I tend to define sin as conscious choices that pull me away from God in some way and for which I am responsible - and I tend to categorize those things as acting against my own conscience. I tend to define transgression as unintentionally acting in a way that would pull me away from God in some way and for which I am not accountable - and I tend to categorize those things as the gap between my conscience and God's will.
I really love the distinction between sin and transgression in
Mormon theology, and I tend to place more things in the realm of
transgression and fewer things in the realm of sin than most members.
I believe there is absolute good and absolute bad - but I like James' definition of sin in his epistle: knowing to do good and not doing it.
reason I distinguish so explicitly between sin and transgression is
that I believe in the concept of "atonement" that doesn't punish people
for transgressions - those things that are wrong in an objective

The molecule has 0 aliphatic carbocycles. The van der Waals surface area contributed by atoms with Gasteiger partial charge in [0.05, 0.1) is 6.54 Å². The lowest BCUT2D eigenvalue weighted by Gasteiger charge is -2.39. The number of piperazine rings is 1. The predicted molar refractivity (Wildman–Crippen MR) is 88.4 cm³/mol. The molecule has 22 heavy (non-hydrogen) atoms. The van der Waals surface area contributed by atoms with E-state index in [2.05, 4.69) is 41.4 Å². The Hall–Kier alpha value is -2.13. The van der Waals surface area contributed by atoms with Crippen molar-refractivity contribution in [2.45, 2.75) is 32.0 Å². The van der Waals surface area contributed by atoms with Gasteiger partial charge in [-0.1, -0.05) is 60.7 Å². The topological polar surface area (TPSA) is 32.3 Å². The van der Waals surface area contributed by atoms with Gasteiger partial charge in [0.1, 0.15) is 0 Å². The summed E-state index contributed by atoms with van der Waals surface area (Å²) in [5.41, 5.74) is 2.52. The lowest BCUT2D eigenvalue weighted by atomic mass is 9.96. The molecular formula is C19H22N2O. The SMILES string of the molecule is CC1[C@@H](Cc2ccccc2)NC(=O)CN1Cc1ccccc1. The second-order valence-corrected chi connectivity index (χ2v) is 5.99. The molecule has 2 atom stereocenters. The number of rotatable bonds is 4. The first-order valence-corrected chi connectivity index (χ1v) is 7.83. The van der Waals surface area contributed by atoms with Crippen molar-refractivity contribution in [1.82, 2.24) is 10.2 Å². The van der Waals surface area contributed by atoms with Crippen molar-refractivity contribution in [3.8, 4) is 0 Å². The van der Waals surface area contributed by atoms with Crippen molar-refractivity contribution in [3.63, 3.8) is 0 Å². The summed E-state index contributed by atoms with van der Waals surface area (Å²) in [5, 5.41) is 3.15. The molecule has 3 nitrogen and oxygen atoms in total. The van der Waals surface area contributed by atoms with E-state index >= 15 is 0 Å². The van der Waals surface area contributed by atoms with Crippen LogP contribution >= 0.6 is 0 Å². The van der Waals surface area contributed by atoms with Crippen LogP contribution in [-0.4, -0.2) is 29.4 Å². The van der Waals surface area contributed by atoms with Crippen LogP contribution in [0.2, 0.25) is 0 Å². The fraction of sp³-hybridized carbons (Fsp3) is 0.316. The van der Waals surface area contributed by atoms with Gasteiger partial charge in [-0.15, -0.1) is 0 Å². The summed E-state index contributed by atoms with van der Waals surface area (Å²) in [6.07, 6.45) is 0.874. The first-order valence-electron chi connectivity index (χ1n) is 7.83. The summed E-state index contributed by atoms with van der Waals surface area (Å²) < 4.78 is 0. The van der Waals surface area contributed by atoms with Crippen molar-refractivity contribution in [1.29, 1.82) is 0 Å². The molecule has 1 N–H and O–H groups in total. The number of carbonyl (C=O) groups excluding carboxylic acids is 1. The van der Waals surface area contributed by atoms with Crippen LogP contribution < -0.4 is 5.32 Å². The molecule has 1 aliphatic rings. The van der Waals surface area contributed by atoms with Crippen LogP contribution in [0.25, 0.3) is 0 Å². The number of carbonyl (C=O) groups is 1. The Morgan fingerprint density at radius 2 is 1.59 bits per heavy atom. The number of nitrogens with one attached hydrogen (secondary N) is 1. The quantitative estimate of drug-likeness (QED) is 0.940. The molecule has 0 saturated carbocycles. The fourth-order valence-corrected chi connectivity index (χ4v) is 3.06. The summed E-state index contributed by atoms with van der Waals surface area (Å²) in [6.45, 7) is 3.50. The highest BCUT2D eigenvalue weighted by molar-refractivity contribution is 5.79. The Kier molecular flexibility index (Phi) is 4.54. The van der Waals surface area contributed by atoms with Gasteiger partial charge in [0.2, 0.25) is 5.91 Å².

sense but are not understood to be wrong by the people who do them. I
link "sin" to "judgment" and "guilt" - so I define it as acting in
opposition to one's understanding and conscience.
I also see a big difference between "wrong" and "sin" - and, like transgression, the central difference is intent and/or understanding.
think the best example in our theology (and law) is the case of
diminished capacity, especially with clear cases of mental disability. I think all of us are "disabled" in ways we
don't understand fully, so I think "sin" occurs less often than we tend
Don't get me wrong: I support defining "sin" and
"crime" communally and making general standards to ensure safety and
stability. However, I believe in recognizing them as generalized
communal standards and not eternal absolutes that apply equally to every
person - and even the law recognizes that the same action isn't the
same thing and shouldn't incur the same penalty when something about the circumstances surrounding the actions